Fani Willis has brought the indictment against former President Donald J. Trump and his inner circle that special counsel Jack Smith could have brought if he had been given more time from Attorney General Merrick Garland to make his case.
Willis, the District Attorney for Fulton County, Georgia, has charged Trump and 18 co-defendants—including Rudy Giuliani, Mark Meadows, Sydney Powell, John Eastman—with a 41 count indictment alleging that they conspired to form a criminal enterprise under Georgia’s racketeering statute to unlawfully overturn the 2020 election. In total, the indictment lists 161 “overt acts”—steps taken in furtherance of the racketeering conspiracy.
These actions include the intimidation of election workers Ruby Freeman and Shaye Moss—who were wrongfully targeted by Trump and Giuliani with baseless claims of having stolen votes—as well as the plans to use so-called “false elector” slates to be substituted for the actual Electoral College electors that had been voted in by the people of Georgia.
Arising from an investigation spanning two years and two grand juries, Willis’ charging of the other defendants marks the first time that members of Trump’s inner circle are being held legally accountable for their roles in the efforts to overturn the 2020 election.
Willis skillfully weaves the actions of these conspirators into a story that tells the numerous steps involved in the conspiracy. It is this level of detail, combined with the naming of the actors, that poses the greatest threat to Trump’s much-vaunted First Amendment defense—in which Trump essentially claims that he was just talking rather than committing a crime. The 161 overt acts described by Willis, that involved 18 other co-defendants, tends to shred Trump’s stated defense that he was only talking.
The Georgia charges are narrower compared to the federal indictment election interference charges brought by special counsel Jack Smith.
Willis—as befitting her authority as a state prosecutor—charges only actions related to what happened in her state, while Jack Smith describes a nationwide conspiracy that involved multiple states including Georgia. But Smith’s indictment—perhaps with the intent of streamlining his case in order to have a chance at being tried before the presidential election season—references six co-conspirators. For her part, Willis’ decision to name and charge the conspirators that Smith left unnamed makes the effect of her case broader than Smith’s case.
Purely as a matter of deterrence, her charges send a message to the Republican establishment that mere self-serving loyalty to Trump is not a shield against criminal prosecution.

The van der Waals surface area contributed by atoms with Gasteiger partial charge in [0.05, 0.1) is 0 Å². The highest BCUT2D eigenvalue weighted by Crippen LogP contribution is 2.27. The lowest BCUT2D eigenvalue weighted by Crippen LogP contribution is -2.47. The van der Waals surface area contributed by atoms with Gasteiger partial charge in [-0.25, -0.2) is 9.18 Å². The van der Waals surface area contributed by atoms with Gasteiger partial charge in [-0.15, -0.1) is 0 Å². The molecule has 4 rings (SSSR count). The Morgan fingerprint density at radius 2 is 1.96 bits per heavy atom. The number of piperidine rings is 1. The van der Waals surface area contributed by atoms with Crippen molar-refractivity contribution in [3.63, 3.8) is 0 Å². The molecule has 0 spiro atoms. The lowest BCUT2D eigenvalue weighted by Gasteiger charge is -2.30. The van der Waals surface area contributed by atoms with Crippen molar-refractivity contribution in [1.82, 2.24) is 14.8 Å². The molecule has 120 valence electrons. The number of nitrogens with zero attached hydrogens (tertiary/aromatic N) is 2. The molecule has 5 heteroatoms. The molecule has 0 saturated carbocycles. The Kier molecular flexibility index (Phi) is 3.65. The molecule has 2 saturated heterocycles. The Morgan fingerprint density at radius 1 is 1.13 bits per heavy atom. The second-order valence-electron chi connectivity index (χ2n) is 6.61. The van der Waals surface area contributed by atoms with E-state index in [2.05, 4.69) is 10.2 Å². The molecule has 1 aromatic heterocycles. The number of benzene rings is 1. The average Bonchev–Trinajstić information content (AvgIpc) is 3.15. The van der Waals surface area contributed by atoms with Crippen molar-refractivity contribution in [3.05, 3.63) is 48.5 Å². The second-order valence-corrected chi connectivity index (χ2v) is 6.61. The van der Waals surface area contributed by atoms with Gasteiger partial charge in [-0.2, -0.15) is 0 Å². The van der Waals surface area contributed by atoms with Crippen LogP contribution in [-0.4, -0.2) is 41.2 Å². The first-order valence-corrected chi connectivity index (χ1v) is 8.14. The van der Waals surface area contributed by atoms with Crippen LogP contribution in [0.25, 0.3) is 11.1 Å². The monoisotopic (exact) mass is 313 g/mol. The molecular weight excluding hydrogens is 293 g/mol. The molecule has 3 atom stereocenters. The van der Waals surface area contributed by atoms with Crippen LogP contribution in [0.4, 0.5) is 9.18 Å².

There is a gravity to Willis’ case that is greater than her status as a state district attorney. Perhaps that comes from the fact that at any other time in our history, the criminal charging of people like Rudy Giuliani—the former Mayor of New York City and once the top federal prosecutor for the city—and Mark Meadows—the former White House chief of staff—would be major standalone news.
But today, their notoriety pales next to the historical significance of a former president who now faces four different criminal indictments.
Her case also adds far more peril to Trump because it is the second case brought by state prosecutors, which make the charges immune to the possibility of pardon by Trump or any other Republican presidential administration.
This fourth case also severely diminishes Trump’s chances of being able to completely evade a criminal conviction. He is now being charged by the Justice Department, the Manhattan District Attorney’s Office and Willis. Such a lineup is rare in criminal prosecutions.
While defendants do get tried multiple times, those instances usually involve mistrials where the defendant is re-tried on the same case by the same prosecutor. Multiple simultaneous cases by federal and state prosecutors are rare and present an impossible situation for any defendant—even a former president.
It’s not just the financial and psychological stress that makes the situation impossible for Trump. It is who is charging him. The Justice Department, the Manhattan D.A., and Fulton County D.A. are all extremely experienced prosecutors and, in the case of DOJ and Manhattan, they are historically fabled offices for their prosecutorial prowess. Just ask Rudy Giuliani who was the former number three at DOJ and a former top federal prosecutor.
The chances of Trump being able to beat all three of these prosecutors in court in four different cases are essentially non-existent. For Trump that means he is beginning to feel the pressure of the criminal justice system’s often slow but also inexorable grind.